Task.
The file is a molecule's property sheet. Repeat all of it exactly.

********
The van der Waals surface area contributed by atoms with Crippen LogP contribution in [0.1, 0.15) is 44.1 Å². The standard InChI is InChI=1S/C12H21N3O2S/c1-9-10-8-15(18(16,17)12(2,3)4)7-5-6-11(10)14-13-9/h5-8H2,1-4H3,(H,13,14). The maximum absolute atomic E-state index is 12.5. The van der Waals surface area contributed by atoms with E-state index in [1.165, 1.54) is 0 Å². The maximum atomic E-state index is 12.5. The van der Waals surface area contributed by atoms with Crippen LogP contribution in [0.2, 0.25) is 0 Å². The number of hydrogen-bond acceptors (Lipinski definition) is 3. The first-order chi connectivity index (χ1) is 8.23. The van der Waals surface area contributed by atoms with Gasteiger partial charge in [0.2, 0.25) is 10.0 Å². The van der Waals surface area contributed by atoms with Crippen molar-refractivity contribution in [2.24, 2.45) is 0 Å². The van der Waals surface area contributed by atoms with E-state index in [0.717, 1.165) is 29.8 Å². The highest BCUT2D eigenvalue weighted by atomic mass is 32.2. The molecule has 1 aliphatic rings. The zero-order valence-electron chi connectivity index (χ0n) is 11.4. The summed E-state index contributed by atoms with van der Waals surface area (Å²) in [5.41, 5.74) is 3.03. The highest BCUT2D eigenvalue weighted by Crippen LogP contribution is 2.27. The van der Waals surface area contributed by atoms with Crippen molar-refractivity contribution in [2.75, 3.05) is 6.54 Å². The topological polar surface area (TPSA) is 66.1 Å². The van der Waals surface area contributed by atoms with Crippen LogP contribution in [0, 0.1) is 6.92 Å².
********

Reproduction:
The van der Waals surface area contributed by atoms with Crippen LogP contribution in [0.1, 0.15) is 44.1 Å². The standard InChI is InChI=1S/C12H21N3O2S/c1-9-10-8-15(18(16,17)12(2,3)4)7-5-6-11(10)14-13-9/h5-8H2,1-4H3,(H,13,14). The maximum absolute atomic E-state index is 12.5. The van der Waals surface area contributed by atoms with E-state index in [1.165, 1.54) is 0 Å². The maximum atomic E-state index is 12.5. The van der Waals surface area contributed by atoms with Crippen LogP contribution in [0.2, 0.25) is 0 Å². The number of hydrogen-bond acceptors (Lipinski definition) is 3. The first-order chi connectivity index (χ1) is 8.23. The van der Waals surface area contributed by atoms with Gasteiger partial charge in [0.2, 0.25) is 10.0 Å². The van der Waals surface area contributed by atoms with Crippen molar-refractivity contribution in [2.24, 2.45) is 0 Å². The van der Waals surface area contributed by atoms with E-state index in [0.717, 1.165) is 29.8 Å². The highest BCUT2D eigenvalue weighted by atomic mass is 32.2. The molecule has 1 aliphatic rings. The zero-order valence-electron chi connectivity index (χ0n) is 11.4. The summed E-state index contributed by atoms with van der Waals surface area (Å²) in [5.41, 5.74) is 3.03. The highest BCUT2D eigenvalue weighted by Crippen LogP contribution is 2.27. The van der Waals surface area contributed by atoms with Crippen molar-refractivity contribution in [2.75, 3.05) is 6.54 Å². The topological polar surface area (TPSA) is 66.1 Å². The van der Waals surface area contributed by atoms with Crippen LogP contribution in [0, 0.1) is 6.92 Å².